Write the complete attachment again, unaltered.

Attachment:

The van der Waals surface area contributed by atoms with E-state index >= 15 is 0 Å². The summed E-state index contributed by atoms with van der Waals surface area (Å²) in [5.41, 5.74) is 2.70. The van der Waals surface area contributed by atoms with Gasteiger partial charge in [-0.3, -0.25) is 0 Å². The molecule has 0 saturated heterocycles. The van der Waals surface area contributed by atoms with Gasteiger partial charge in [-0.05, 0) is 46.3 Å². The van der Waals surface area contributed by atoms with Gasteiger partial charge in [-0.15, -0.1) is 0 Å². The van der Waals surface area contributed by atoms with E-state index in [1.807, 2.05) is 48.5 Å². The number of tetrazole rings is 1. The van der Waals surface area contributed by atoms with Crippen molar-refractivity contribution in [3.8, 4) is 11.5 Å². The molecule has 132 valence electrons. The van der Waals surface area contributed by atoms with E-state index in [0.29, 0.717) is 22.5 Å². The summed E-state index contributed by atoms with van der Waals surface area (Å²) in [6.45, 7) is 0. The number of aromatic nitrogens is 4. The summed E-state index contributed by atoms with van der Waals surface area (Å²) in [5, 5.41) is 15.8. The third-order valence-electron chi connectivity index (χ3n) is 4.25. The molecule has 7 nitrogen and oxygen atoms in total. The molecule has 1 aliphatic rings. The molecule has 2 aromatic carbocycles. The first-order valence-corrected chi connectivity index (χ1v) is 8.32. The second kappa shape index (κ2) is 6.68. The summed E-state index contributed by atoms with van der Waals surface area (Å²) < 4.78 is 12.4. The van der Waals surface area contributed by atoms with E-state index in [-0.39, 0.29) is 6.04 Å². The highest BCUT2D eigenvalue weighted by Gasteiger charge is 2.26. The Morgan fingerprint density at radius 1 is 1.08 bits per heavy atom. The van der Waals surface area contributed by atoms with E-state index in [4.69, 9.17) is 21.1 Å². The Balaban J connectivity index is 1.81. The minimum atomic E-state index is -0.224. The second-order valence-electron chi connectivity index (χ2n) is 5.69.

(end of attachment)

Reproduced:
The van der Waals surface area contributed by atoms with E-state index >= 15 is 0 Å². The summed E-state index contributed by atoms with van der Waals surface area (Å²) in [5.41, 5.74) is 2.70. The van der Waals surface area contributed by atoms with Gasteiger partial charge in [-0.3, -0.25) is 0 Å². The molecule has 0 saturated heterocycles. The van der Waals surface area contributed by atoms with Gasteiger partial charge in [-0.05, 0) is 46.3 Å². The van der Waals surface area contributed by atoms with Gasteiger partial charge in [-0.15, -0.1) is 0 Å². The van der Waals surface area contributed by atoms with E-state index in [1.807, 2.05) is 48.5 Å². The number of tetrazole rings is 1. The van der Waals surface area contributed by atoms with Crippen molar-refractivity contribution in [3.8, 4) is 11.5 Å². The molecule has 132 valence electrons. The van der Waals surface area contributed by atoms with E-state index in [0.29, 0.717) is 22.5 Å². The summed E-state index contributed by atoms with van der Waals surface area (Å²) in [6.45, 7) is 0. The number of aromatic nitrogens is 4. The summed E-state index contributed by atoms with van der Waals surface area (Å²) in [5, 5.41) is 15.8. The third-order valence-electron chi connectivity index (χ3n) is 4.25. The molecule has 7 nitrogen and oxygen atoms in total. The molecule has 1 aliphatic rings. The molecule has 2 aromatic carbocycles. The first-order valence-corrected chi connectivity index (χ1v) is 8.32. The second kappa shape index (κ2) is 6.68. The summed E-state index contributed by atoms with van der Waals surface area (Å²) < 4.78 is 12.4. The van der Waals surface area contributed by atoms with E-state index in [-0.39, 0.29) is 6.04 Å². The highest BCUT2D eigenvalue weighted by Gasteiger charge is 2.26. The Morgan fingerprint density at radius 1 is 1.08 bits per heavy atom. The van der Waals surface area contributed by atoms with E-state index in [4.69, 9.17) is 21.1 Å². The Balaban J connectivity index is 1.81. The minimum atomic E-state index is -0.224. The second-order valence-electron chi connectivity index (χ2n) is 5.69.